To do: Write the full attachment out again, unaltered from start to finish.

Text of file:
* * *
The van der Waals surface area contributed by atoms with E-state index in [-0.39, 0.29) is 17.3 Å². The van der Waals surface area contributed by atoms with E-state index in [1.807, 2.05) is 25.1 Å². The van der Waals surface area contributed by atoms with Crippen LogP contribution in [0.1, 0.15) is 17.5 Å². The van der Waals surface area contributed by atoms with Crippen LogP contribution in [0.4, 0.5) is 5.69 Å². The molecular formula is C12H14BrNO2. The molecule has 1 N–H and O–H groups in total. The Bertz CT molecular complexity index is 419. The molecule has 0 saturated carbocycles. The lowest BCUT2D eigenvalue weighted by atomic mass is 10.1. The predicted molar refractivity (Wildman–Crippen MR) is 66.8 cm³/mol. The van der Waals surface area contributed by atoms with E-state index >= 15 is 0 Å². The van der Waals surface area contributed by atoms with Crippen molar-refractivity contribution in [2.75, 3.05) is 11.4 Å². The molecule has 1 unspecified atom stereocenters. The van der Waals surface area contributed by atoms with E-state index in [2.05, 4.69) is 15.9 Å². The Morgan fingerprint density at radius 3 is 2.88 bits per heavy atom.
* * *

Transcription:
The van der Waals surface area contributed by atoms with E-state index in [-0.39, 0.29) is 17.3 Å². The van der Waals surface area contributed by atoms with E-state index in [1.807, 2.05) is 25.1 Å². The van der Waals surface area contributed by atoms with Crippen LogP contribution in [0.1, 0.15) is 17.5 Å². The van der Waals surface area contributed by atoms with Crippen LogP contribution in [0.4, 0.5) is 5.69 Å². The molecular formula is C12H14BrNO2. The molecule has 1 N–H and O–H groups in total. The Bertz CT molecular complexity index is 419. The molecule has 0 saturated carbocycles. The lowest BCUT2D eigenvalue weighted by atomic mass is 10.1. The predicted molar refractivity (Wildman–Crippen MR) is 66.8 cm³/mol. The van der Waals surface area contributed by atoms with E-state index >= 15 is 0 Å². The van der Waals surface area contributed by atoms with Crippen molar-refractivity contribution in [2.75, 3.05) is 11.4 Å². The molecule has 1 unspecified atom stereocenters. The van der Waals surface area contributed by atoms with E-state index in [2.05, 4.69) is 15.9 Å². The Morgan fingerprint density at radius 3 is 2.88 bits per heavy atom.